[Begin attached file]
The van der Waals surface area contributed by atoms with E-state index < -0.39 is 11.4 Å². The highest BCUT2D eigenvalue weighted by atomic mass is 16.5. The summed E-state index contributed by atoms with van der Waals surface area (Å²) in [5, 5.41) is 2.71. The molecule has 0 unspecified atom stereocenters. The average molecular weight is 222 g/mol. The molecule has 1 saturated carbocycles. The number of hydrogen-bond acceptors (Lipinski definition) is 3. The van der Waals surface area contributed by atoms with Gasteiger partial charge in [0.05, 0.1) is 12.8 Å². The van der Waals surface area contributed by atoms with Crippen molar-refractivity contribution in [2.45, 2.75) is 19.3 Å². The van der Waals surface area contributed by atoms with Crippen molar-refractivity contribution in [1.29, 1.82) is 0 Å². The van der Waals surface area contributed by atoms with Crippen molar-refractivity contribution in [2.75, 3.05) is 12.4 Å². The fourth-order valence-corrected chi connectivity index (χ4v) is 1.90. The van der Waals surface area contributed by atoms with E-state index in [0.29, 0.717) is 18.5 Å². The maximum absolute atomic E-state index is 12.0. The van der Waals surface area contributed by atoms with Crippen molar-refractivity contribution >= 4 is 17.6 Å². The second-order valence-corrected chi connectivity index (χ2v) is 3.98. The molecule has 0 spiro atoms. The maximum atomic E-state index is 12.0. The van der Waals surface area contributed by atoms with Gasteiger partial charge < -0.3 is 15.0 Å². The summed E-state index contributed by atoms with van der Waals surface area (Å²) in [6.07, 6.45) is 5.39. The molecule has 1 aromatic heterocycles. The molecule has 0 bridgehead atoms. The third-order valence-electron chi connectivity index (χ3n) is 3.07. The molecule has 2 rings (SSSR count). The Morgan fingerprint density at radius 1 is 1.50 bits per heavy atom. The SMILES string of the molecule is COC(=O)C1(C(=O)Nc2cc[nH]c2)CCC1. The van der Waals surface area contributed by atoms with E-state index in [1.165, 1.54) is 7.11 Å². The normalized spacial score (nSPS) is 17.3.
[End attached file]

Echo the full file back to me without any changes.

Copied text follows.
The van der Waals surface area contributed by atoms with E-state index < -0.39 is 11.4 Å². The highest BCUT2D eigenvalue weighted by atomic mass is 16.5. The summed E-state index contributed by atoms with van der Waals surface area (Å²) in [5, 5.41) is 2.71. The molecule has 0 unspecified atom stereocenters. The average molecular weight is 222 g/mol. The molecule has 1 saturated carbocycles. The number of hydrogen-bond acceptors (Lipinski definition) is 3. The van der Waals surface area contributed by atoms with Gasteiger partial charge in [0.05, 0.1) is 12.8 Å². The van der Waals surface area contributed by atoms with Crippen molar-refractivity contribution in [2.45, 2.75) is 19.3 Å². The van der Waals surface area contributed by atoms with Crippen molar-refractivity contribution in [1.29, 1.82) is 0 Å². The van der Waals surface area contributed by atoms with Crippen molar-refractivity contribution in [2.75, 3.05) is 12.4 Å². The fourth-order valence-corrected chi connectivity index (χ4v) is 1.90. The van der Waals surface area contributed by atoms with E-state index in [0.29, 0.717) is 18.5 Å². The maximum absolute atomic E-state index is 12.0. The van der Waals surface area contributed by atoms with Crippen molar-refractivity contribution >= 4 is 17.6 Å². The second-order valence-corrected chi connectivity index (χ2v) is 3.98. The molecule has 0 spiro atoms. The maximum atomic E-state index is 12.0. The van der Waals surface area contributed by atoms with Gasteiger partial charge < -0.3 is 15.0 Å². The summed E-state index contributed by atoms with van der Waals surface area (Å²) in [6.07, 6.45) is 5.39. The molecule has 1 aromatic heterocycles. The molecule has 0 bridgehead atoms. The third-order valence-electron chi connectivity index (χ3n) is 3.07. The molecule has 2 rings (SSSR count). The Morgan fingerprint density at radius 1 is 1.50 bits per heavy atom. The SMILES string of the molecule is COC(=O)C1(C(=O)Nc2cc[nH]c2)CCC1. The van der Waals surface area contributed by atoms with E-state index in [1.165, 1.54) is 7.11 Å². The normalized spacial score (nSPS) is 17.3.